E‑mail is a means of communication that we love to hate and seem to use more and more, every day.
Many suffer from overcrowded inboxes and getting more e‑mails than they can handle.
Having a smart way of dealing with incoming mail once it has arrived is one thing, but as I see it, we can also influence how efficiently we utilize e‑mailing as a whole through how we compose the e‑mails we send others.
Here are six tips to how you can help others help you make your e‑mailing more efficient.
Try to be as specific as possible when writing the topic of the e‑mail. It makes it easier for the recipient to immediately determine what the email is about and how to prioritize it.
Only CC:, that is, send a copy of the e‑mail to someone else than the main recipient, when it is absolutely necessary.
Ask questions separately
If you are asking the recipient to do something or if you are asking a question you would like an answer to, make sure to clearly separate these sentences from the rest of the text, preferably towards the end of the e‑mail, so that they aren’t forgotten or lost in the discussion or deliberation following the questions.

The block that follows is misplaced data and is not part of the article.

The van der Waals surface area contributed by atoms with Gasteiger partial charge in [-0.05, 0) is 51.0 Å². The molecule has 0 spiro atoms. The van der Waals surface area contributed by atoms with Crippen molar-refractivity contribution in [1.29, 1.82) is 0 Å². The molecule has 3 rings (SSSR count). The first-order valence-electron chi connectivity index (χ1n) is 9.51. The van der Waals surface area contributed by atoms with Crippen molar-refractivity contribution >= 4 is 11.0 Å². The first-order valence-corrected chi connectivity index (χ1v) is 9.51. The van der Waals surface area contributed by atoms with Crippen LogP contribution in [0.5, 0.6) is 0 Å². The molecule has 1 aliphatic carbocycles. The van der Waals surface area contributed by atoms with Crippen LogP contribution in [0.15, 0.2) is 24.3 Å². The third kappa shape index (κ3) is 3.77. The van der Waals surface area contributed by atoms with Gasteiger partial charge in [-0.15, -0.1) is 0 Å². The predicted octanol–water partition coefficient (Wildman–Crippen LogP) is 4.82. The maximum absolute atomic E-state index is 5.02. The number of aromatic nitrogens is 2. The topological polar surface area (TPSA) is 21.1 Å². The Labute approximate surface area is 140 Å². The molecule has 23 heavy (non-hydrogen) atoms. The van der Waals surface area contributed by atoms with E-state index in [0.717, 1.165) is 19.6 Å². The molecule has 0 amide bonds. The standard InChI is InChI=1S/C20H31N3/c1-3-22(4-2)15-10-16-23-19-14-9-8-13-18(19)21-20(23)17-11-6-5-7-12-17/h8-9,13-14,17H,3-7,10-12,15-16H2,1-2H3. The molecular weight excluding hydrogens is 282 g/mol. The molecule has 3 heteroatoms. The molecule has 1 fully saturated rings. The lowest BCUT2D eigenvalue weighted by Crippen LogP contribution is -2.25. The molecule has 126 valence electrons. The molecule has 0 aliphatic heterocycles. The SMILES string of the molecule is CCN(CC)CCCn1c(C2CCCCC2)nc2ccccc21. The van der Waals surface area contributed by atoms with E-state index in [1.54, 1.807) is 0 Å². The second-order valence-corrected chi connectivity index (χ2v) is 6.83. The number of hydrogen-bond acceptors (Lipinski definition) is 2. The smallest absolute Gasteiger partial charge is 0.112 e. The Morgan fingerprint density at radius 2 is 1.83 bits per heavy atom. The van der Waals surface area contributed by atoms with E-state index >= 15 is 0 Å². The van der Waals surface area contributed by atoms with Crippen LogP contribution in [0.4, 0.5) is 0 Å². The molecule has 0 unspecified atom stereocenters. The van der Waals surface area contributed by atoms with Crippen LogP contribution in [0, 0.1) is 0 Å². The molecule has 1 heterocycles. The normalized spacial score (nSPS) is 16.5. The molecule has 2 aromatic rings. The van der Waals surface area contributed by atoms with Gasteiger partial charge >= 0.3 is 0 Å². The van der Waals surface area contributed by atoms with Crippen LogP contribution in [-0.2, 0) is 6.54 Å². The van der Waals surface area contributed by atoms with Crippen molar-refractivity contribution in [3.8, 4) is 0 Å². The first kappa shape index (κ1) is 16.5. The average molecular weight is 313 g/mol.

Save in a separate folder when waiting for a reply
If you have asked the recipient to do something, save the e‑mail in a folder named for instance “Delegated”, so that you easily can see who you asked to do what when, and thereby easily remind them if the reply is getting overdue.
A clean, informative signature
Make sure to have a nice and clean signature at the end of the e‑mail where your contact information is clearly distinguishable, making it easy to find all your numbers if the recipient would need to get a hold of you immediately and in person.
One topic per e‑mail
Within reason, try to limit yourself to one question or information request per e‑mail, and having that said, try to send several separate e‑mails if you have several issues, questions or requests to send the recipient rather than putting it all in one.
If the recipient has some kind of system for dealing with incoming mail or to-do-tasks, it makes it easier for her if one email is allowed to represent one to-do-task or topic.
How do you do it?
Do you have other tips as to how we can e‑mail more efficiently? Please leave a comment below.